By far the least favorite description of my worship leading came about eight years ago. My critic didn’t intend to compare me to this musician; he just couldn’t think of anyone as mellow—Barry Manilow.

Though it was arguable that my style resembled “Mandy” or “I Write the Songs,” it was that the worship songs I preferred tended to be the slower, more contemplative ones. In a set of six songs, at least three, maybe four, leaned toward slow or moderately slow.

Heart of a Troubadour

It had always been like this for me. I was always drawn to ballads: Richard Marx’s “Hold On to the Night” and “Endless Summer Nights” (he liked nights), Guns N’ Roses’ “Patience” and “November Rain,” and Poison’s “Every Rose Has Its Thorn” and “Something to Believe In.”

Even in classical music, which I didn’t care for much initially, I always liked nocturnes and the customary slower second movement of a symphony or sonata. Waltzes, mazurkas, and rondos just didn’t do it for me. What was the point in so much gaiety?

I didn’t used to be a very joyous person. Even today no one would ever describe me as boisterous or manic. I’m somewhat soft-spoken. Always accusing me of mumbling, Cindy wishes she could turn up the gain on my voice. She may be right. I could use some amplification.

Over the years I’ve grown to appreciate upbeat songs. I’m not as drawn to the ballads as much as I used to be, though a good one like Sara Bareilles’s “Gravity” can be hypnotic.

Plug it in, plug it in

The songs I now select for our worship sets are about 75% upbeat, especially since we added electric guitar to the mix. I’d been waiting through our acoustic-flavored offerings to be able to use songs like “Everyone (Praises),” “Open Up the Gates,” “Let God Arise,” and “All to You.”

5 If I forget you, O Jerusalem, let my right hand forget its skill! 6 Let my tongue stick to the roof of my mouth, if I do not remember you, if I do not set Jerusalem above my highest joy! —Psalm 137:5-6 ESV

Earlier in this ancient song, the composer wrote that their captors requested of them songs of mirth. I had to look up this word. It’s not one we use much today, yet ESV and NASB both use it. Mirth is defined as gaiety, jollity, amusement, laughter—as in the excitement and mirth of the holiday season or he was unable to conceal his mirth.

The psalmist is describing more than just an upbeat, happy song. These were songs the Jewish people would sing not in a solemn, dignified manner. Have you heard an upbeat Jewish song? They’re entirely jovial, somehow even when set in minor keys. (Watch the wedding scene in Fiddler on the Roof.) But the songwriter is saying, we can’t sing those songs, because these songs came from mirthful (I think that’s a word) hearts, which they no longer had.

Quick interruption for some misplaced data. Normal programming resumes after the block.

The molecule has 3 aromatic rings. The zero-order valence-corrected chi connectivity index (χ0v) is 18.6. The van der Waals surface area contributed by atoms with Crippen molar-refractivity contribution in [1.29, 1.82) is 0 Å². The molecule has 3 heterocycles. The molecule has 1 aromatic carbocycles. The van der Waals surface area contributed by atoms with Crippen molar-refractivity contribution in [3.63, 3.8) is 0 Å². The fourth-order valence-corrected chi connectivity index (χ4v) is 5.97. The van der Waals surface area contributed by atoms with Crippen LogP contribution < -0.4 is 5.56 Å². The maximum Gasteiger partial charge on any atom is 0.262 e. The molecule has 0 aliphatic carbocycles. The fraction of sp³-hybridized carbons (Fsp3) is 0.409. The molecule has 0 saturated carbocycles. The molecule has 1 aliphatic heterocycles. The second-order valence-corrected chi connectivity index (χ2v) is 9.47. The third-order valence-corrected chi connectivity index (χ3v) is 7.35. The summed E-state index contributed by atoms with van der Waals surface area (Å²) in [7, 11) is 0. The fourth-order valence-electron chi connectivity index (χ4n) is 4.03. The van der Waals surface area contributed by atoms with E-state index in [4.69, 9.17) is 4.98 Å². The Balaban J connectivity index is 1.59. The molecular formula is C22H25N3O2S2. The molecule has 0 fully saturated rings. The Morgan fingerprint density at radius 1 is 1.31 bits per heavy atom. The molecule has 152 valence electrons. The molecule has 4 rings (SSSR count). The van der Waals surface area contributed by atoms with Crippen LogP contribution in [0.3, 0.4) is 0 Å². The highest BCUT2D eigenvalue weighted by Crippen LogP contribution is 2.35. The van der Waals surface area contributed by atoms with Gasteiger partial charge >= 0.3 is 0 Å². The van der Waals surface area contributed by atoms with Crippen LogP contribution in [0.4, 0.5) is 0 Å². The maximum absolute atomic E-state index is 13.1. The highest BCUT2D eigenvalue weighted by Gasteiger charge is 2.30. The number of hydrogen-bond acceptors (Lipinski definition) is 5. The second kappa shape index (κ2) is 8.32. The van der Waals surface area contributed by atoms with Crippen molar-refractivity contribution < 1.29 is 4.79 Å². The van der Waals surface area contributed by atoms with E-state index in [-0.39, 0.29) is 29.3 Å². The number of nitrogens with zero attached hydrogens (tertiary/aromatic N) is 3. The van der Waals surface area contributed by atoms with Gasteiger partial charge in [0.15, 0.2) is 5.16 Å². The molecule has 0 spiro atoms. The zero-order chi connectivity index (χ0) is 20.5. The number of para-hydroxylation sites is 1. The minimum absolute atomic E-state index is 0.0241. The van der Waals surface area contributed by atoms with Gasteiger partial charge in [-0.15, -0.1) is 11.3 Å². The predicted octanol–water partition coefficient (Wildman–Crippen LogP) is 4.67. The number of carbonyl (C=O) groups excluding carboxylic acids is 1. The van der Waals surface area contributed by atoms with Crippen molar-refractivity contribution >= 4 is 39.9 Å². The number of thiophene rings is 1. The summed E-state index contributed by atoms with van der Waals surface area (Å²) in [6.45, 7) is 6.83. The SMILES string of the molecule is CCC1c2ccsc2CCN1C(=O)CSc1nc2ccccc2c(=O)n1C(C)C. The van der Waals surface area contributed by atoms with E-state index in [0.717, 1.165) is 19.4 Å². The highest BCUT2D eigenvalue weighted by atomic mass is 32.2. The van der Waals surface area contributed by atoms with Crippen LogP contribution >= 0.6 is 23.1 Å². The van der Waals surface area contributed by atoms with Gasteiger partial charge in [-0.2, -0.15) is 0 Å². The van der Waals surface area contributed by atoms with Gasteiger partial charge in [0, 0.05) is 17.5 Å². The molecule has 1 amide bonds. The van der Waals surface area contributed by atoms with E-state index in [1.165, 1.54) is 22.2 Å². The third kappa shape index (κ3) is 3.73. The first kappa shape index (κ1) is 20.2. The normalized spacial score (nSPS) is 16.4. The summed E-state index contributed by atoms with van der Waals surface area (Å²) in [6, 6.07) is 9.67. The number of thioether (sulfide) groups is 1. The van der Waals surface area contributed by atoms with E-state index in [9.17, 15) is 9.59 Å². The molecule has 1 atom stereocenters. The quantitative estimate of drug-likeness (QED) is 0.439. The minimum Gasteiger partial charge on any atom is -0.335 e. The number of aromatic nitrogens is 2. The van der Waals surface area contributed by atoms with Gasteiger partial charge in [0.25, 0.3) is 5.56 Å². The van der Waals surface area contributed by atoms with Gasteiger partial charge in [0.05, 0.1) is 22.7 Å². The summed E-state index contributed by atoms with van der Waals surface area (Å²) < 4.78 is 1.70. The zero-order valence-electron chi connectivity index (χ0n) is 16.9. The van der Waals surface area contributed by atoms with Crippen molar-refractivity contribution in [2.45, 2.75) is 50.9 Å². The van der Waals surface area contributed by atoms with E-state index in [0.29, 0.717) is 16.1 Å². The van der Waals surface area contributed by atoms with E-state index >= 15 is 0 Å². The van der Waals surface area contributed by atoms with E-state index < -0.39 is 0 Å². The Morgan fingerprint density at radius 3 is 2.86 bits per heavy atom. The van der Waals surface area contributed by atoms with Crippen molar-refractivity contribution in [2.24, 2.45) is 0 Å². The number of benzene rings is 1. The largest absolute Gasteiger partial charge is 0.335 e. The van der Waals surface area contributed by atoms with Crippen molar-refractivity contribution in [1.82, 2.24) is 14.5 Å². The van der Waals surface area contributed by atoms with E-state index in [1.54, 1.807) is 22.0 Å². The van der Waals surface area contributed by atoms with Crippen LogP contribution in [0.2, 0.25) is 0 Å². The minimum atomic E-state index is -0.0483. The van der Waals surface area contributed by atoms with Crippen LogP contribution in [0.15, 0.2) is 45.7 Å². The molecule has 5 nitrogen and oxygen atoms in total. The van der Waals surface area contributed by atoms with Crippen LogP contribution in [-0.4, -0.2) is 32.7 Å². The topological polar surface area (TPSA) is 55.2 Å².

Laughing with God

monsters-inc-laughfloorI think I’ve come to not simply tolerate songs of mirth but to actually enjoy them because my heart has changed. Before, my relationship with God tended to be only serious. Rarely would I joke in my devotional journal. But I’ve realized a sense of humor and laughter itself is not only a wonderful gift God has given us, but something I think he enjoys, as well. I love to hear my children laugh, and I think he does too. (By contrast, I always embarrass our girls at the movies with my constant laughter.)

I love all kinds of fast songs now. Inventive and playful classical pieces, impressive Hammond B3 runs, amazing rock guitar riffs, chords pounded on the piano like Billy Joel or virtuosic jazz lines from Bruce Hornsby or Keith Jarrett. And I love to sing mirthful lyrics like, “Today is the day you have made/I will rejoice and be glad in it” and “Raise your hands, all you nations/Shout to God, all creation.”

When God is our highest joy, we become joyful people who may still love a good ballad, who may still love to contemplate and at times yearn for solitude, but who also appreciate and absorb the “fullness of joy” found in his presence (Psalm 16:11).

May I forget how to play my instrument and be unable to sing if I set something other than God as my highest joy. Nothing else is lasting anyway. But when God fills us with joy, then we’ll be unable to conceal it, unable to contain it. And that’s the point.

What about you? What kind of songs do you lean toward? Power ballads, rock anthems, showtunes? Are you attracted to upbeat worship songs?

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